On 24 July 1978 there was an article in the Financial Times presaging a change in the rate of taxation which the then Government had in mind. That article, after narrating some of the differences in price which had occurred said:
The Treasury and Energy Department have been concerned about the high profit levels being earned by companies in such fields as Forties, Piper, Beryl, Claymore, Auk and Argyll. However, they are also trying to arrive at a formula which will continue to benefit the small or marginally profitable discoveries.
I suppose that the comments of the hon. Member for Bedford should be listened to here in the sense that perhaps the changes made may not in fact have the beneficial effect on the smaller field which was intended. Indeed, I accept the view of the right hon. Member for Llanelli that this is a highly complex area of study, and perhaps the time has come for a review of the whole oil taxation structure itself.
At the time of the passing of the 1975 Act, I canvassed the possibilities of a 75 per cent. rate of petroleum revenue tax and was shot down—not in flames, I think, but certainly shot down by Mr. Edmund Dell, then Paymaster General, who took the view that if the rate of taxation were fixed at 75 per cent. there would be an inhibiting effect on development in the North Sea, and, although he did not spell it out, his main worry was not, as far as I could see it, the rate of taxation but the impact that there might be on our balance of payments as a result of any falling off in oil production or, rather, any slowing down in the future rate of production.
In my view, the central issue is this. All is relative to two major factors. The first is sale price. The second is development cost. I admit that there has been an increase in costs through inflation over the past few years, although these increases themselves are dwarfed by the price additions which have taken place particularly within the past six months.
When the rate of tax was fixed at 45 per cent., the Paymaster General said in a statement at the time:
I am, of course, fully seized of the fact that a change in the price of oil relative to price levels generally could have a profound effect on profitability … the Government will stand ready to review and adjust the incidence of PRT in the event of a sustained and significant change in the price of oil in real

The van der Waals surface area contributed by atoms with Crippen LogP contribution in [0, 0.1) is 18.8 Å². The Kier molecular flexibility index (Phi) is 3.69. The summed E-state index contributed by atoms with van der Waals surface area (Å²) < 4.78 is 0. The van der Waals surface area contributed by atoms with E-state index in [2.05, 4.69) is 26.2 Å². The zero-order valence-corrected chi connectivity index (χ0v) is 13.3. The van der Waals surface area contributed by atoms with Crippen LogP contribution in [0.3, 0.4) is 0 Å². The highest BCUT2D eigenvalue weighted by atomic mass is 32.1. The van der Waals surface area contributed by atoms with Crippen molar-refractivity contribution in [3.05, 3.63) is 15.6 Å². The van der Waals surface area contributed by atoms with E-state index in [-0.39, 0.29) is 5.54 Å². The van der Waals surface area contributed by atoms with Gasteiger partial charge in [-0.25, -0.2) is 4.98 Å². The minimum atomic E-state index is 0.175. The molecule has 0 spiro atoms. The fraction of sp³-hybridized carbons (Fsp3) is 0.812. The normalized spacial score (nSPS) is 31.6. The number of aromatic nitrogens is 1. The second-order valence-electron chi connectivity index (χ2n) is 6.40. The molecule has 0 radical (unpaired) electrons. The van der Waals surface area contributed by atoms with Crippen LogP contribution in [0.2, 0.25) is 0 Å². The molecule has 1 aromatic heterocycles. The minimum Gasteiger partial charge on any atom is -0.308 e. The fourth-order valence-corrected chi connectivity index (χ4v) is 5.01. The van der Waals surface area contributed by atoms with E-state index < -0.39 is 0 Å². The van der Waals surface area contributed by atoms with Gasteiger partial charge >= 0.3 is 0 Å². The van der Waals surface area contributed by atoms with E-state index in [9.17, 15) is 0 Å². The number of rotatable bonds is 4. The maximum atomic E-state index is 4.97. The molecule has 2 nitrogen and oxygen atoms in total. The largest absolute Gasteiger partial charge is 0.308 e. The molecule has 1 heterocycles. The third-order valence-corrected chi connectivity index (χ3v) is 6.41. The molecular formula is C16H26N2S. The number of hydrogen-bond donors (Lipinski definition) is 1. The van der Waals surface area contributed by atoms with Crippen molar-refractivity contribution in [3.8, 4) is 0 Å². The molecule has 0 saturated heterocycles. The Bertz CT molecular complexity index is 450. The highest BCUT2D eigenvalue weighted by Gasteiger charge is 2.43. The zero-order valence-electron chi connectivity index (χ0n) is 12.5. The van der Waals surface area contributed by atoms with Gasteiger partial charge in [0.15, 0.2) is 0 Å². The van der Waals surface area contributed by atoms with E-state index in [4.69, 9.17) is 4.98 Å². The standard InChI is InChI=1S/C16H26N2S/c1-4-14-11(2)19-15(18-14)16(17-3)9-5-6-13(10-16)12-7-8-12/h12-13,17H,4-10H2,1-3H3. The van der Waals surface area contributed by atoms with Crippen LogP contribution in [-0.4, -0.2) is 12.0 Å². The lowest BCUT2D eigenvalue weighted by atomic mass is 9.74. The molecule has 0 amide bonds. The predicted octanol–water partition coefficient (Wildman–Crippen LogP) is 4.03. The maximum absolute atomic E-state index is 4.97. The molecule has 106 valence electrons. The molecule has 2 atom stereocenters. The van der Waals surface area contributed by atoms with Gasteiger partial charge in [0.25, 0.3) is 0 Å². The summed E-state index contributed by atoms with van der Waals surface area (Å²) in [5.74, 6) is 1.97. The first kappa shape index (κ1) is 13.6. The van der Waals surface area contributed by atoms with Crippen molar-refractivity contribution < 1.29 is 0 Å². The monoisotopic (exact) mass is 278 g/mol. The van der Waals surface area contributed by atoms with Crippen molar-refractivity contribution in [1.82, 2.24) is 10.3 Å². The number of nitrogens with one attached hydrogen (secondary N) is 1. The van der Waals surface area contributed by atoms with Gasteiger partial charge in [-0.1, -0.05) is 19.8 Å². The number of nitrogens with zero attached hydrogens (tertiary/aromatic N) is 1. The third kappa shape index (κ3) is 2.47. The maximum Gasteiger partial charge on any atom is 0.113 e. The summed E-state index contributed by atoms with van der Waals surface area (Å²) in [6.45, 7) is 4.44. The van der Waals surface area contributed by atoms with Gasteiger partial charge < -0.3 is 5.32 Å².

terms."—[Official Report, 25 February 1975; Vol. 887, c. 291.]
I think that what the Paymaster General was intending at the time was to give an assurance to the oil companies that if there were a drop in price the rate of petroleum revenue tax might well be revised downwards to maintain their levels of profitability. But one can read that statement of his both ways.
That is an argument which the hon. Gentleman might have with the former Paymaster General, though outside this place since he is no longer with us. All I am saying is that what Mr. Dell said in the phrases which I have quoted could be interpreted two ways.
Since I have always held the view that the rate of taxation on oil at the start was too low, I am arguing that if the price of oil rises substantially it is fair and appropriate that the rate of PRT should likewise be increased in order to cream off some of the windfall profits—unexpected windfall profits, at that—which may be obtained by the oil companies.
The question now is whether the 60 per cent. rate of petroleum revenue tax proposed in the Bill, with or without the amendment proposed by the hon. Member for Bedford, would give rise to an appropriate state of affairs. What must be made clear is that the price of oil has risen substantially in the past six months. I quote now an extract from page 266 of the Petroleum Economist of July 1979 under the heading " North Sea revenue options ". The article is directed mainly to the use of the revenues rather than the rate of taxation, but this is what is said: